Magic Man

Magic Man

You don’t get this kind of immediacy in music much anymore, not in a band that can play with such precision. You rarely see a five-piece just a few years out of college playing with the gifted focus of consummate professionals while also throwing themselves around stage with the abandon of kids at a punk show in someone’s friend’s basement. Magic Man — and particularly frontman Alex Caplow — leave themselves on the stage, roughing up their tight, euphoric pop anthems and giving up everything as they simultaneously invite you in.

In a way the band’s been two decades in the making. Alex and his childhood friend Sam Lee met in preschool grew up playing in bands together and stayed close through college, when they started a new project while working on a farm in Europe one summer. Now they’re living a particularly lucid version of that childhood dream — playing summer amphitheaters all over the country with three of their friends (Gabe Goodman, Justine Bowe, Joey Sulkowski), their debut single “Paris” a staple on alternative radio, a publishing deal with Dr. Luke. It’s telling of the unlikely but inherent intimacy of their hook-heavy rock songs that their fans are superbly loyal; the atmosphere at each performance is one of vitality and recognition, the audience responding as if they were witnessing the Bruce Springsteen of their era, those stadium-size guitar riffs reimagined for a generation raised on synth.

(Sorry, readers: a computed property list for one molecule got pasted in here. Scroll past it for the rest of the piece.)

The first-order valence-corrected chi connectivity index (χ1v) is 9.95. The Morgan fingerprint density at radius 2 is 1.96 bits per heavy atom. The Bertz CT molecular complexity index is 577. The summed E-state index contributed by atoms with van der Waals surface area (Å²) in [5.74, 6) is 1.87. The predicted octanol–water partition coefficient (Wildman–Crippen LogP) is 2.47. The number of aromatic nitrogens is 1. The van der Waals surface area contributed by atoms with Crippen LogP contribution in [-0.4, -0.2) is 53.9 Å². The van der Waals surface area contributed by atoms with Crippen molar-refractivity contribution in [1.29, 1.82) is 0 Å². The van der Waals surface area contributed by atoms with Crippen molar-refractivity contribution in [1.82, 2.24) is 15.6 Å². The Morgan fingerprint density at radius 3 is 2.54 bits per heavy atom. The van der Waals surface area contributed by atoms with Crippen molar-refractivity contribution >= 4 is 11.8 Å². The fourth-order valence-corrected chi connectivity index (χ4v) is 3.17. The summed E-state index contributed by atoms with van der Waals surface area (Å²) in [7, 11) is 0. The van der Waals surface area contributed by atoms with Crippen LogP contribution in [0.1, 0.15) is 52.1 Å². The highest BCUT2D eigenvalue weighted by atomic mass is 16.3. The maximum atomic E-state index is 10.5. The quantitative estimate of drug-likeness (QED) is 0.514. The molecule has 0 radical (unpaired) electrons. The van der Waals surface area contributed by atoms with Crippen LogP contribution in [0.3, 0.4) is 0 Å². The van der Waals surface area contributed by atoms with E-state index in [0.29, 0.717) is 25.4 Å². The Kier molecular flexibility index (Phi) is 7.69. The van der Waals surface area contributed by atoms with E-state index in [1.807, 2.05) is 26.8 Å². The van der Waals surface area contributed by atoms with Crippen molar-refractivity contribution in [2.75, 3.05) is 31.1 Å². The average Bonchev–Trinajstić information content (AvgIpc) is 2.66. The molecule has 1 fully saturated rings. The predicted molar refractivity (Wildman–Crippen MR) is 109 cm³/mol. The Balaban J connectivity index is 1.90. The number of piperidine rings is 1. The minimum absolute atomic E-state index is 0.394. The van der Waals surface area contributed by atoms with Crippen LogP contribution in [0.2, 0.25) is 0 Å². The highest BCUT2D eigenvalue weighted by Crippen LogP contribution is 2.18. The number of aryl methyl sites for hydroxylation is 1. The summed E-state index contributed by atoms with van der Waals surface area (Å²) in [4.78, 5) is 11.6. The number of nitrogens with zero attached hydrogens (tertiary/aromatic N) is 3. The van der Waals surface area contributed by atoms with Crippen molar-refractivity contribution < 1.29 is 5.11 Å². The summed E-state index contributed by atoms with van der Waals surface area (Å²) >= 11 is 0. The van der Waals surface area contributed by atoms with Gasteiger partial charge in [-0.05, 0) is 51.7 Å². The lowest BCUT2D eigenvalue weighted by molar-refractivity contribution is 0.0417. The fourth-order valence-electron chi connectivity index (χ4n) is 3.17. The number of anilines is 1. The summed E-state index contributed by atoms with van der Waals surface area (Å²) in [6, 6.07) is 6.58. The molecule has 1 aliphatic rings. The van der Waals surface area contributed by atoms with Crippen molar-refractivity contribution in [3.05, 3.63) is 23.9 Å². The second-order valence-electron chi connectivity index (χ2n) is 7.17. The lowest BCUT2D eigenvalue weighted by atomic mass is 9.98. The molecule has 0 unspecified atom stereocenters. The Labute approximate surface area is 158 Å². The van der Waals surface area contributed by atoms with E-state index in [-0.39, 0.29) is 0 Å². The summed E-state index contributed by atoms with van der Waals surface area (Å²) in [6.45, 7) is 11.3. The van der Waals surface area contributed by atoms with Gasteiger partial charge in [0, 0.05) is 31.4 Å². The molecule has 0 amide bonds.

Magic Man’s music at its best creates a sense of weightless promise. Album standouts like “Waves” and “Catherine” are effortless, epic and delivered without pretense, and the band’s full-length debut Before The Waves is built on a rare mix of innocence and experience. It — along with Magic Man’s widening tour orbit — serves as something of a statement of intent for the band: they’re here to keep doing this, turning every show into something singular, reckless, comfortable, and real.

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